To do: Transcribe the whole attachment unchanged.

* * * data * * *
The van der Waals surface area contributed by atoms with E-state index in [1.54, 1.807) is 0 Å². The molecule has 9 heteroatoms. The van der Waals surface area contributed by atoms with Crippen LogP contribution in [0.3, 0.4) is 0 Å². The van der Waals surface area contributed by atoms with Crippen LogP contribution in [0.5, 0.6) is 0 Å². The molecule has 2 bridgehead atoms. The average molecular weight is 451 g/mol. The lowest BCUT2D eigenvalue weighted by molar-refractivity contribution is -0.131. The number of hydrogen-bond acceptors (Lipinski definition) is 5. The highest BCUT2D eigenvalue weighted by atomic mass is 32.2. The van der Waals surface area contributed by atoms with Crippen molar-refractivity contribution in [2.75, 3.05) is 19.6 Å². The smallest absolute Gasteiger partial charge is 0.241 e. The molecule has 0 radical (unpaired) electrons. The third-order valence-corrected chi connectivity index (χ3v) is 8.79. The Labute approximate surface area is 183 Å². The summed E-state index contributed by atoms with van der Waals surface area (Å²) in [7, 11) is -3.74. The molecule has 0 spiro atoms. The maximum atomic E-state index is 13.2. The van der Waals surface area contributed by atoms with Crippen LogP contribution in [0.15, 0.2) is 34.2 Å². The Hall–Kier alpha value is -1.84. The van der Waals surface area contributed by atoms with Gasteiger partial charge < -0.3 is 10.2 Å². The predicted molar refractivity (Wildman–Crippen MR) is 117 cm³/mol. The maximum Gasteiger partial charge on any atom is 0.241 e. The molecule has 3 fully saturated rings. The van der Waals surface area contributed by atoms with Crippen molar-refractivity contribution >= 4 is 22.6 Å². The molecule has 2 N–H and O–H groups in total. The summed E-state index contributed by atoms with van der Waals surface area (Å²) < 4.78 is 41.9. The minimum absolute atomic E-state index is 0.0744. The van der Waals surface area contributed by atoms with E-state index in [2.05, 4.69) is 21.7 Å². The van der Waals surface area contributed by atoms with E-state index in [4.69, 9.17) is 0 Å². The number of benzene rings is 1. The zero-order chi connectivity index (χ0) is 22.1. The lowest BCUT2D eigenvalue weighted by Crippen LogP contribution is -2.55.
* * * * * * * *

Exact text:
The van der Waals surface area contributed by atoms with E-state index in [1.54, 1.807) is 0 Å². The molecule has 9 heteroatoms. The van der Waals surface area contributed by atoms with Crippen LogP contribution in [0.3, 0.4) is 0 Å². The van der Waals surface area contributed by atoms with Crippen LogP contribution in [0.5, 0.6) is 0 Å². The molecule has 2 bridgehead atoms. The average molecular weight is 451 g/mol. The lowest BCUT2D eigenvalue weighted by molar-refractivity contribution is -0.131. The number of hydrogen-bond acceptors (Lipinski definition) is 5. The highest BCUT2D eigenvalue weighted by atomic mass is 32.2. The van der Waals surface area contributed by atoms with Crippen molar-refractivity contribution in [2.75, 3.05) is 19.6 Å². The smallest absolute Gasteiger partial charge is 0.241 e. The molecule has 0 radical (unpaired) electrons. The third-order valence-corrected chi connectivity index (χ3v) is 8.79. The Labute approximate surface area is 183 Å². The summed E-state index contributed by atoms with van der Waals surface area (Å²) in [7, 11) is -3.74. The molecule has 0 spiro atoms. The maximum atomic E-state index is 13.2. The van der Waals surface area contributed by atoms with Crippen LogP contribution in [0.15, 0.2) is 34.2 Å². The Hall–Kier alpha value is -1.84. The van der Waals surface area contributed by atoms with Gasteiger partial charge < -0.3 is 10.2 Å². The predicted molar refractivity (Wildman–Crippen MR) is 117 cm³/mol. The maximum Gasteiger partial charge on any atom is 0.241 e. The molecule has 3 fully saturated rings. The van der Waals surface area contributed by atoms with Crippen molar-refractivity contribution >= 4 is 22.6 Å². The molecule has 2 N–H and O–H groups in total. The summed E-state index contributed by atoms with van der Waals surface area (Å²) < 4.78 is 41.9. The minimum absolute atomic E-state index is 0.0744. The van der Waals surface area contributed by atoms with E-state index in [2.05, 4.69) is 21.7 Å². The van der Waals surface area contributed by atoms with E-state index in [4.69, 9.17) is 0 Å². The number of benzene rings is 1. The zero-order chi connectivity index (χ0) is 22.1. The lowest BCUT2D eigenvalue weighted by Crippen LogP contribution is -2.55.